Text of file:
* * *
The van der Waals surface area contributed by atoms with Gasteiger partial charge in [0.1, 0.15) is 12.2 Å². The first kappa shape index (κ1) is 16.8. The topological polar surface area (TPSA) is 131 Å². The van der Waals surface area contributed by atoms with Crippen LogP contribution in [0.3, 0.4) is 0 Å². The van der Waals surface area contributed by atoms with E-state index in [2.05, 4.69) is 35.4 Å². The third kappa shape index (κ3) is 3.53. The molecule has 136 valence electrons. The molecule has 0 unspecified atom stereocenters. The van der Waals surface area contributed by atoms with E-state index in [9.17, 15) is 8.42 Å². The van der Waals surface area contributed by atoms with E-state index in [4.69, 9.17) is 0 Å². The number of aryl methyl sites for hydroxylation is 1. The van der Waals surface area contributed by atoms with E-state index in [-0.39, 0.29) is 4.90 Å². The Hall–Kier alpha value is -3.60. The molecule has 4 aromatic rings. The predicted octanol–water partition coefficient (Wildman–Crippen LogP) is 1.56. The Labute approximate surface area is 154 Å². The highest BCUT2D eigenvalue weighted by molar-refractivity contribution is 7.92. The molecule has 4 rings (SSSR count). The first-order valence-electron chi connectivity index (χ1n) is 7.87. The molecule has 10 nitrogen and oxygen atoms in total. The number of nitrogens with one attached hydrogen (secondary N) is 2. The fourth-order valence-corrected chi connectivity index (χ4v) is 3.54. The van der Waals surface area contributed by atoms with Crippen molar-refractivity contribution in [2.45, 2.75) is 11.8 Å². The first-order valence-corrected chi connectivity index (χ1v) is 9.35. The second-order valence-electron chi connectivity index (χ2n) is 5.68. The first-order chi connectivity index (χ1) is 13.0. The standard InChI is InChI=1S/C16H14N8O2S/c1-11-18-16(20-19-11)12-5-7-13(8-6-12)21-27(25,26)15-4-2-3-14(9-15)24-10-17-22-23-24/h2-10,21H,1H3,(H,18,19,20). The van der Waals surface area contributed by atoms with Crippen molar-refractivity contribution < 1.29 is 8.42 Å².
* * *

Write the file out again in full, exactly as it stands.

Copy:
The van der Waals surface area contributed by atoms with Gasteiger partial charge in [0.1, 0.15) is 12.2 Å². The first kappa shape index (κ1) is 16.8. The topological polar surface area (TPSA) is 131 Å². The van der Waals surface area contributed by atoms with Crippen LogP contribution in [0.3, 0.4) is 0 Å². The van der Waals surface area contributed by atoms with E-state index in [2.05, 4.69) is 35.4 Å². The third kappa shape index (κ3) is 3.53. The molecule has 136 valence electrons. The molecule has 0 unspecified atom stereocenters. The van der Waals surface area contributed by atoms with E-state index in [9.17, 15) is 8.42 Å². The van der Waals surface area contributed by atoms with E-state index in [4.69, 9.17) is 0 Å². The number of aryl methyl sites for hydroxylation is 1. The van der Waals surface area contributed by atoms with E-state index in [-0.39, 0.29) is 4.90 Å². The Hall–Kier alpha value is -3.60. The molecule has 4 aromatic rings. The predicted octanol–water partition coefficient (Wildman–Crippen LogP) is 1.56. The Labute approximate surface area is 154 Å². The highest BCUT2D eigenvalue weighted by molar-refractivity contribution is 7.92. The molecule has 4 rings (SSSR count). The first-order valence-electron chi connectivity index (χ1n) is 7.87. The molecule has 10 nitrogen and oxygen atoms in total. The number of nitrogens with one attached hydrogen (secondary N) is 2. The fourth-order valence-corrected chi connectivity index (χ4v) is 3.54. The van der Waals surface area contributed by atoms with Crippen molar-refractivity contribution in [2.45, 2.75) is 11.8 Å². The first-order valence-corrected chi connectivity index (χ1v) is 9.35. The second-order valence-electron chi connectivity index (χ2n) is 5.68. The first-order chi connectivity index (χ1) is 13.0. The standard InChI is InChI=1S/C16H14N8O2S/c1-11-18-16(20-19-11)12-5-7-13(8-6-12)21-27(25,26)15-4-2-3-14(9-15)24-10-17-22-23-24/h2-10,21H,1H3,(H,18,19,20). The van der Waals surface area contributed by atoms with Crippen molar-refractivity contribution < 1.29 is 8.42 Å².